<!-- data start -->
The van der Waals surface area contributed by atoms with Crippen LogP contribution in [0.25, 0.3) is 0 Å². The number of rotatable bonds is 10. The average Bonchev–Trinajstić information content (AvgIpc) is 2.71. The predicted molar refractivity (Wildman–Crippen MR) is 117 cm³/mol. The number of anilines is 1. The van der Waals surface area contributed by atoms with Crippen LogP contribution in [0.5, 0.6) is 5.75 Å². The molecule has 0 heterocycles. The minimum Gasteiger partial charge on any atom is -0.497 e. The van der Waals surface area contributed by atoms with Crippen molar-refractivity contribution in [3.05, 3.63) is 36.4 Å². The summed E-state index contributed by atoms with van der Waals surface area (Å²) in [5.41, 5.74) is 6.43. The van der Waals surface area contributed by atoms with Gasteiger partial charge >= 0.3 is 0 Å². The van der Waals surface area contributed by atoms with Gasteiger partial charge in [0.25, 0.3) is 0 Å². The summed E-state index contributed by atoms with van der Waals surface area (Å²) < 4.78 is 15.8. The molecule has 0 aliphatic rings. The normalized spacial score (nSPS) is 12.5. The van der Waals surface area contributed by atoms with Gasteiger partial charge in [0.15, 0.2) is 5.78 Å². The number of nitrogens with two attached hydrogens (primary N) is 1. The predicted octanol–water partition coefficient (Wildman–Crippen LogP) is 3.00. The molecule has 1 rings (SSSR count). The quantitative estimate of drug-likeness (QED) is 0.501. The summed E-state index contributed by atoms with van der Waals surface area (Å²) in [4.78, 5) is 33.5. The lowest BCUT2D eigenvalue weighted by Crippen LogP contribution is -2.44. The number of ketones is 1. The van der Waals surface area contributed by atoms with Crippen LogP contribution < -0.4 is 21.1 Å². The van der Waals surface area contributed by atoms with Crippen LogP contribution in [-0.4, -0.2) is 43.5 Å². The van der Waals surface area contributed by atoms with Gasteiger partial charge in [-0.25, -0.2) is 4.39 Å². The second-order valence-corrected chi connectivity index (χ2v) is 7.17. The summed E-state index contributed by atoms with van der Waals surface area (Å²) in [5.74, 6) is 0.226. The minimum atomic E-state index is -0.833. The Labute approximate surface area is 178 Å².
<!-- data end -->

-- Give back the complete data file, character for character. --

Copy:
The van der Waals surface area contributed by atoms with Crippen LogP contribution in [0.25, 0.3) is 0 Å². The number of rotatable bonds is 10. The average Bonchev–Trinajstić information content (AvgIpc) is 2.71. The predicted molar refractivity (Wildman–Crippen MR) is 117 cm³/mol. The number of anilines is 1. The van der Waals surface area contributed by atoms with Crippen LogP contribution in [0.5, 0.6) is 5.75 Å². The molecule has 0 heterocycles. The minimum Gasteiger partial charge on any atom is -0.497 e. The van der Waals surface area contributed by atoms with Crippen molar-refractivity contribution in [3.05, 3.63) is 36.4 Å². The summed E-state index contributed by atoms with van der Waals surface area (Å²) in [5.41, 5.74) is 6.43. The van der Waals surface area contributed by atoms with Gasteiger partial charge >= 0.3 is 0 Å². The van der Waals surface area contributed by atoms with Gasteiger partial charge in [0.25, 0.3) is 0 Å². The summed E-state index contributed by atoms with van der Waals surface area (Å²) < 4.78 is 15.8. The molecule has 0 aliphatic rings. The normalized spacial score (nSPS) is 12.5. The van der Waals surface area contributed by atoms with Gasteiger partial charge in [0.15, 0.2) is 5.78 Å². The number of nitrogens with two attached hydrogens (primary N) is 1. The predicted octanol–water partition coefficient (Wildman–Crippen LogP) is 3.00. The molecule has 1 rings (SSSR count). The quantitative estimate of drug-likeness (QED) is 0.501. The summed E-state index contributed by atoms with van der Waals surface area (Å²) in [4.78, 5) is 33.5. The lowest BCUT2D eigenvalue weighted by Crippen LogP contribution is -2.44. The number of ketones is 1. The van der Waals surface area contributed by atoms with Crippen LogP contribution < -0.4 is 21.1 Å². The van der Waals surface area contributed by atoms with Crippen LogP contribution in [-0.4, -0.2) is 43.5 Å². The van der Waals surface area contributed by atoms with Gasteiger partial charge in [-0.25, -0.2) is 4.39 Å². The second-order valence-corrected chi connectivity index (χ2v) is 7.17. The summed E-state index contributed by atoms with van der Waals surface area (Å²) in [5.74, 6) is 0.226. The minimum atomic E-state index is -0.833. The Labute approximate surface area is 178 Å².